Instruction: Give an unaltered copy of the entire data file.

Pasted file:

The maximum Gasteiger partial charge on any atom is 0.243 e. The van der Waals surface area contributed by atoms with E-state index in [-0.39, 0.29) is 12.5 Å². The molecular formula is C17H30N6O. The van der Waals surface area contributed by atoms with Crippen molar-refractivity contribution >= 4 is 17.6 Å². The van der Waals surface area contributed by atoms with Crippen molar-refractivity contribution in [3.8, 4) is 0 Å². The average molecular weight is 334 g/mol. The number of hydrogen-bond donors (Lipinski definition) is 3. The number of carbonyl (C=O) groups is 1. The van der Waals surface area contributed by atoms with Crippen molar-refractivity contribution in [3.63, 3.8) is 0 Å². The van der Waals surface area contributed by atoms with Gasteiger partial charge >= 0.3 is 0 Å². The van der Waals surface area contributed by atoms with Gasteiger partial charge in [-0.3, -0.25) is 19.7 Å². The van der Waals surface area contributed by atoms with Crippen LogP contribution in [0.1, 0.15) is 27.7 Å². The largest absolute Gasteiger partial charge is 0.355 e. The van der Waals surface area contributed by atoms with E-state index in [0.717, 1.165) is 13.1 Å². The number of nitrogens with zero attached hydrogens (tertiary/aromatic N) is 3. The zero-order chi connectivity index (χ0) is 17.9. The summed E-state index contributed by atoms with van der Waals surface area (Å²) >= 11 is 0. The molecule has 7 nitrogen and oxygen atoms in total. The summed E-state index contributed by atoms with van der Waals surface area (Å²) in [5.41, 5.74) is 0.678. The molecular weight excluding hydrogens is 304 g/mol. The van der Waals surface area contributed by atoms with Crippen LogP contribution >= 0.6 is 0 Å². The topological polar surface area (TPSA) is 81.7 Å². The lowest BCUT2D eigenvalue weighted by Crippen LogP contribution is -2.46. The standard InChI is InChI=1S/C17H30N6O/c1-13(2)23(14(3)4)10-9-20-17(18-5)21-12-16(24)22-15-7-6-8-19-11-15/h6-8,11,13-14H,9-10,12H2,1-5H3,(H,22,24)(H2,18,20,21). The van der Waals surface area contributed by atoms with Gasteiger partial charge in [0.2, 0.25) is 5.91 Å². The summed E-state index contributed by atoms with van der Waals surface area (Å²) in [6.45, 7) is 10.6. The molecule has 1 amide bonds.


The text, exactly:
The maximum Gasteiger partial charge on any atom is 0.243 e. The van der Waals surface area contributed by atoms with E-state index in [-0.39, 0.29) is 12.5 Å². The molecular formula is C17H30N6O. The van der Waals surface area contributed by atoms with Crippen molar-refractivity contribution >= 4 is 17.6 Å². The van der Waals surface area contributed by atoms with Crippen molar-refractivity contribution in [3.8, 4) is 0 Å². The average molecular weight is 334 g/mol. The number of hydrogen-bond donors (Lipinski definition) is 3. The number of carbonyl (C=O) groups is 1. The van der Waals surface area contributed by atoms with Crippen molar-refractivity contribution in [3.63, 3.8) is 0 Å². The van der Waals surface area contributed by atoms with Gasteiger partial charge >= 0.3 is 0 Å². The van der Waals surface area contributed by atoms with Gasteiger partial charge in [-0.3, -0.25) is 19.7 Å². The van der Waals surface area contributed by atoms with Crippen LogP contribution in [0.1, 0.15) is 27.7 Å². The largest absolute Gasteiger partial charge is 0.355 e. The van der Waals surface area contributed by atoms with E-state index in [0.717, 1.165) is 13.1 Å². The number of nitrogens with zero attached hydrogens (tertiary/aromatic N) is 3. The zero-order chi connectivity index (χ0) is 17.9. The summed E-state index contributed by atoms with van der Waals surface area (Å²) >= 11 is 0. The molecule has 7 nitrogen and oxygen atoms in total. The summed E-state index contributed by atoms with van der Waals surface area (Å²) in [5.41, 5.74) is 0.678. The molecular weight excluding hydrogens is 304 g/mol. The van der Waals surface area contributed by atoms with Crippen LogP contribution >= 0.6 is 0 Å². The topological polar surface area (TPSA) is 81.7 Å². The lowest BCUT2D eigenvalue weighted by Crippen LogP contribution is -2.46. The standard InChI is InChI=1S/C17H30N6O/c1-13(2)23(14(3)4)10-9-20-17(18-5)21-12-16(24)22-15-7-6-8-19-11-15/h6-8,11,13-14H,9-10,12H2,1-5H3,(H,22,24)(H2,18,20,21). The van der Waals surface area contributed by atoms with Gasteiger partial charge in [0.2, 0.25) is 5.91 Å². The summed E-state index contributed by atoms with van der Waals surface area (Å²) in [6.45, 7) is 10.6. The molecule has 1 amide bonds.